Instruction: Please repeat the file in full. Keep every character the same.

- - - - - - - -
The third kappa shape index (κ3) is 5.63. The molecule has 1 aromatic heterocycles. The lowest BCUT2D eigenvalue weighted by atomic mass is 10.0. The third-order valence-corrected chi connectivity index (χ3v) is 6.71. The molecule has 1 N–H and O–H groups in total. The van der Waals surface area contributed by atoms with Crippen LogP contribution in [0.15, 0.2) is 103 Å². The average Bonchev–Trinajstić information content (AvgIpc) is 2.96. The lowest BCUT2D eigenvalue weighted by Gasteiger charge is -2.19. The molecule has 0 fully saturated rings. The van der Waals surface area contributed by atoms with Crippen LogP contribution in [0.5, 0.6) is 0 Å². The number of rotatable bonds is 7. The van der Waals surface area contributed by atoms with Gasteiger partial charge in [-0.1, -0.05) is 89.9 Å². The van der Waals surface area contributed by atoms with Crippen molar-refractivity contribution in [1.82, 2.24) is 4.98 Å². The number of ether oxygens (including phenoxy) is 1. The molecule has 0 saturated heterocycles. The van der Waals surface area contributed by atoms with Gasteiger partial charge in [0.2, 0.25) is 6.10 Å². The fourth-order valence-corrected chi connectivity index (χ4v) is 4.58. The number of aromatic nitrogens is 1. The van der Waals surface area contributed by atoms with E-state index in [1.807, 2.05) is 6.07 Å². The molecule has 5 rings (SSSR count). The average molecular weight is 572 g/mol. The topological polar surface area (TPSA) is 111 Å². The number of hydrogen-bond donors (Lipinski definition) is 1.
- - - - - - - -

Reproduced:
The third kappa shape index (κ3) is 5.63. The molecule has 1 aromatic heterocycles. The lowest BCUT2D eigenvalue weighted by atomic mass is 10.0. The third-order valence-corrected chi connectivity index (χ3v) is 6.71. The molecule has 1 N–H and O–H groups in total. The van der Waals surface area contributed by atoms with Crippen LogP contribution in [0.15, 0.2) is 103 Å². The average Bonchev–Trinajstić information content (AvgIpc) is 2.96. The lowest BCUT2D eigenvalue weighted by Gasteiger charge is -2.19. The molecule has 0 fully saturated rings. The van der Waals surface area contributed by atoms with Crippen LogP contribution in [0.5, 0.6) is 0 Å². The number of rotatable bonds is 7. The van der Waals surface area contributed by atoms with Gasteiger partial charge in [-0.1, -0.05) is 89.9 Å². The van der Waals surface area contributed by atoms with Crippen molar-refractivity contribution in [1.82, 2.24) is 4.98 Å². The number of ether oxygens (including phenoxy) is 1. The molecule has 0 saturated heterocycles. The van der Waals surface area contributed by atoms with Gasteiger partial charge in [0.2, 0.25) is 6.10 Å². The fourth-order valence-corrected chi connectivity index (χ4v) is 4.58. The number of aromatic nitrogens is 1. The van der Waals surface area contributed by atoms with E-state index in [1.807, 2.05) is 6.07 Å². The molecule has 5 rings (SSSR count). The average molecular weight is 572 g/mol. The topological polar surface area (TPSA) is 111 Å². The number of hydrogen-bond donors (Lipinski definition) is 1.